The Norwegian Nobel Committee has awarded this year’s Nobel Peace Prize to the United Nations World Food Programme, declaring that it wanted “to turn the eyes of the world toward the millions of people who suffer from or face the threat of hunger.” Those numbers are now greater than ever — and the dysfunctional global food system is largely to blame.

Even before the COVID-19 pandemic struck, around two billion people globally were experiencing food insecurity, and close to 750 million faced chronic or severe hunger. The health and economic crises that erupted in 2020 have made matters much worse, partly because of their impact on food supplies, but even more so because of increasing inequality and the loss of livelihoods among already vulnerable people.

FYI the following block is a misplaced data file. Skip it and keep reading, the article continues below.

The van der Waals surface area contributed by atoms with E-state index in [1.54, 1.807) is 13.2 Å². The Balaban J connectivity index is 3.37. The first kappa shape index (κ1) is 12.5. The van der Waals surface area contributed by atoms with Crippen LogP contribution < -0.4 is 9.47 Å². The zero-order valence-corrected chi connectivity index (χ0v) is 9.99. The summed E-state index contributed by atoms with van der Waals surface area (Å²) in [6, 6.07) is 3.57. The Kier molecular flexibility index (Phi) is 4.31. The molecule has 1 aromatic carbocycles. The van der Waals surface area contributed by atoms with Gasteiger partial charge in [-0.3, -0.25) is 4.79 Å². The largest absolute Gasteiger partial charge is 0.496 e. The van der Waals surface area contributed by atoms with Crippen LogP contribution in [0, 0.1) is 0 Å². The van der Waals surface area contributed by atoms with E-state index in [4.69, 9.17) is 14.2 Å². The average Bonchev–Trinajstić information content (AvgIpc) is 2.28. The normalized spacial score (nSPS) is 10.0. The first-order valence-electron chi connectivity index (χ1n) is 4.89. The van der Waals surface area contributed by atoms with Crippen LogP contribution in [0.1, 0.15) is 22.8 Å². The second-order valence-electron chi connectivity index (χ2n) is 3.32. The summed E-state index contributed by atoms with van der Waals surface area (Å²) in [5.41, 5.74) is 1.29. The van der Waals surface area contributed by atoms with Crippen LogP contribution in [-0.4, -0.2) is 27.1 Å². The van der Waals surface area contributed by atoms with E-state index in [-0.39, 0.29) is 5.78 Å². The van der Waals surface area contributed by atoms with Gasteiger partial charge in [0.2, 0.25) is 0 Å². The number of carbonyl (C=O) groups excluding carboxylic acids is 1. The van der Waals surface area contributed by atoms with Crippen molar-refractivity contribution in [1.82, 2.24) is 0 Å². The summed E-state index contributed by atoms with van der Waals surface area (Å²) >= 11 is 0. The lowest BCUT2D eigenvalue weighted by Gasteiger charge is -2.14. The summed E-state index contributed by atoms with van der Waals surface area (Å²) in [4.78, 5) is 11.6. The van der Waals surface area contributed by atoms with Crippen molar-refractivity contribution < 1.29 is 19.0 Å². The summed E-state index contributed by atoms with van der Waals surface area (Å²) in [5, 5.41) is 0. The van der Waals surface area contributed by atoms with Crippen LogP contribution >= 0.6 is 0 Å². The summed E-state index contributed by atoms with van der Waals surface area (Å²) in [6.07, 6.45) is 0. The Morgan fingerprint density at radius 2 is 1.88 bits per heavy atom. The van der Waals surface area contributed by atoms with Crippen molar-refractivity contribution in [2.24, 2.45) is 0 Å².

This situation was, and is, preventable. The U.N.’s Sustainable Development Goals (SDGs) include the eradication of hunger by 2030. This goal — SDG2 — is genuinely attainable: the world already produces enough food to meet the basic nutritional requirements of everyone on the planet. But the global food system was badly broken well before the pandemic. Much food production is unsustainable. Both food and monetary incomes are so unequally distributed that billions of people cannot afford a healthy and balanced diet. And global food corporations have skewed both production and distribution to the detriment of small farmers and final consumers.